Creation: How Science Is Reinventing Life Itself
by Adam Rutherford
The first half of this new book reads like a fast-paced high-school biology primer: cell structure, DNA, the primordial soup from which life arose. It’s rather elegant, moving through the mechanisms of molecular biology to explore the underlying questions of when and how life began. But it’s in the second half of the book that Rutherford, a science writer, begins to explore the extraordinary experiments that are testing the limits of the creation of life. Here he provides a “snapshot of this embryonic field of the engineering of living things” or “next generation farming.” This is synthetic biology, a scientific area that is no more than a decade old and that, in Rutherford’s words, “takes the principles of biology and reinvents them with the goal of engineering solutions to specific human problems.” Not enough fuel to feed our energy-hungry towns and cities? A company in California has inserted a piece of DNA in the genome of brewer’s yeast that gives rise to biodiesel fuel . Can’t transport heavy bricks to a far-off planet so that we might one day build something there? (It costs about five grand to launch a single pound of anything into outer space.) NASA has teamed up with students at Brown and Stanford to try to figure out a genetic sequence transmitted via E. coli bacteria that could turn moon dust into cement. Many of these experiments are untested in the real world, and Rutherford is careful not to get too starry-eyed about any of the people or experiments he depicts. But the setbacks and impracticalities don’t really diminish the sense of possibility. Even through Rutherford’s eminently sensible lens, it’s hard not to get excited.
Revolutionary Summer: The Birth of American Independence
by Joseph J. Ellis
When historians tell the story of American independence, says the Pulitzer Prize-winning historian Joseph J. Ellis, they tend to segregate the political narrative from the military one. But those two stories, says Ellis, “are incomprehensible unless told together.” In order to paint that more complete picture, Ellis has zoomed in on a few crucial months in 1776—“the crescendo moment in American history.” During this period, he argues, fundamental debates over the composition of the electorate were initiated, thus setting “the entire liberal agenda for the next century”; the basic framework for American foreign policy was outlined; the powerful idea of British military invincibility confronted the comparably powerful idea of an inevitably independent America; and, crucially, British commanders failed to strike a fatal blow to the ragtag Continental Army that might have quashed the rebellion in its nascent stages. Although the book is a worthwhile chapter in the excellent library of Ellis-produced literature on the American Revolution, his focus on a few pivotal months gives it the feel of appendage, albeit a well-executed one, to a longer work.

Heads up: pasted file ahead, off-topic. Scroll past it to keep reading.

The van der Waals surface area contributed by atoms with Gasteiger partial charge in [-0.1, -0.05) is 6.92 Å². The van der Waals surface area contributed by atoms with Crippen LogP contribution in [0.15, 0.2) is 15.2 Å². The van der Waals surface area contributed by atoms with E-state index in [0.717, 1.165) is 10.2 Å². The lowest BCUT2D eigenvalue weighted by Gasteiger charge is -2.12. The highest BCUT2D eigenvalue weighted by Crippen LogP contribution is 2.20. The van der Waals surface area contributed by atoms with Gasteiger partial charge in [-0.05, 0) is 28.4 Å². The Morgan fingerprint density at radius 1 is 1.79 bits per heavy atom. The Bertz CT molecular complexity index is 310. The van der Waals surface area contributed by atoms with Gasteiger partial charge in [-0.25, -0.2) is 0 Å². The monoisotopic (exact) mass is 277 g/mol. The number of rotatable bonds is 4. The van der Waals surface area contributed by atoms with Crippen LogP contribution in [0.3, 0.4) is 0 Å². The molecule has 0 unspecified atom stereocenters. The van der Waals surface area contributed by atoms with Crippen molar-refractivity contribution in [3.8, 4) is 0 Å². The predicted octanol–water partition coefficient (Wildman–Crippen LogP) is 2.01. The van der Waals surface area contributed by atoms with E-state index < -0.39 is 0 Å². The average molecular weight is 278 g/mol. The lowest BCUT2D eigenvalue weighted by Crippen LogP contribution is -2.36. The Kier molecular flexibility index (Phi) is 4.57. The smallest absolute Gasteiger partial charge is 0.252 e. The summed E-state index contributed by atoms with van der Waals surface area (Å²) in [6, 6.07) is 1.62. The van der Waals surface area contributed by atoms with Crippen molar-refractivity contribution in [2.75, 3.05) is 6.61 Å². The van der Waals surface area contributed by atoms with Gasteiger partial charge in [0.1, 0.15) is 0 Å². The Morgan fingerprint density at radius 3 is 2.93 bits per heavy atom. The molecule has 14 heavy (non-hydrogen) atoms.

How to Make a Zombie: The Real Life (and Death) Science of Reanimation and Mind Control
by Frank Swain
A reader hoping for a guide to this sinister science might be momentarily disappointed. The author, a science journalist, plays pretty fast and loose with his theme—the book is not so much a “how to” as a “how we’ve tried” (and mostly failed) to revive the dead, prolong life and otherwise control other creatures’ brains. The conceit can sometimes feel a little thin. (“So you want to create your own zombie army,” is one random chapter opener.) But the book succeeds wonderfully as a hybrid, stitched-together work, not unlike some of the composite creatures Swain describes: one part history, two parts science and at least three parts “I can’t believe someone did that!” For example, in 1943, at a New York meeting of the Congress of American-Soviet Friendship, a biologist used the severed head of a dog to demonstrate that it was possible to sustain organs after the death of an animal or human. These Frankenstein-style moments are many, but I found myself most captivated when Swain strayed from the sensational to the factual. A mosquito infected with the parasite that causes malaria will feed leisurely on the human (the better to spread the bug), rather than gulp and run (the better to avoid sudden death by swatting). In “some form of molecular deception,” writes Swain, the parasite “convinces the mosquito to risk its own life to serve the parasites’ needs.” This type of behavior modification isn’t exactly mind control, but it’s a fascinating real-life example of the way one creature can alter the behavior of another.
Italian Ways: On and Off the Rails from Milan to Palermo
by Tim Parks
There were moments as I was reading Italian Ways when I began to feel as though I was part of some absurd experiment—a book all about trains? And the trains in just one country? The places the author goes, the people he meets, the bureaucracies and customs of the transportation system? Well, yes. But through these ordinary experiences Parks learns “the Italian way of doing things,” what makes the country chug along and retain its distinct identity . A Brit who has lived in Italy for 32 years, he’s also a perfect guide—an outsider, but one with a deep familiarity and respect (plus a dash of exasperated skepticism)—to the country’s celebrated eccentricities. Parks has a charming voice and a novelist’s eye (he’s written 16 works of fiction) for the karmic ebb and flow that can tip the inhabitants of a train carriage from anomie to bonhomie. Toward the end, Parks, at a dinner party, struggles to explain his project: “Not a travel book. And it’s not a book about trains as such.” Rather, he says, it’s about “the details, and the way one detail calls to another in a kind of tangle.” I’m not sure that explanation makes his point all that much clearer, but like a pleasurable journey without a definitive destination, I found myself happy to tag along for the ride.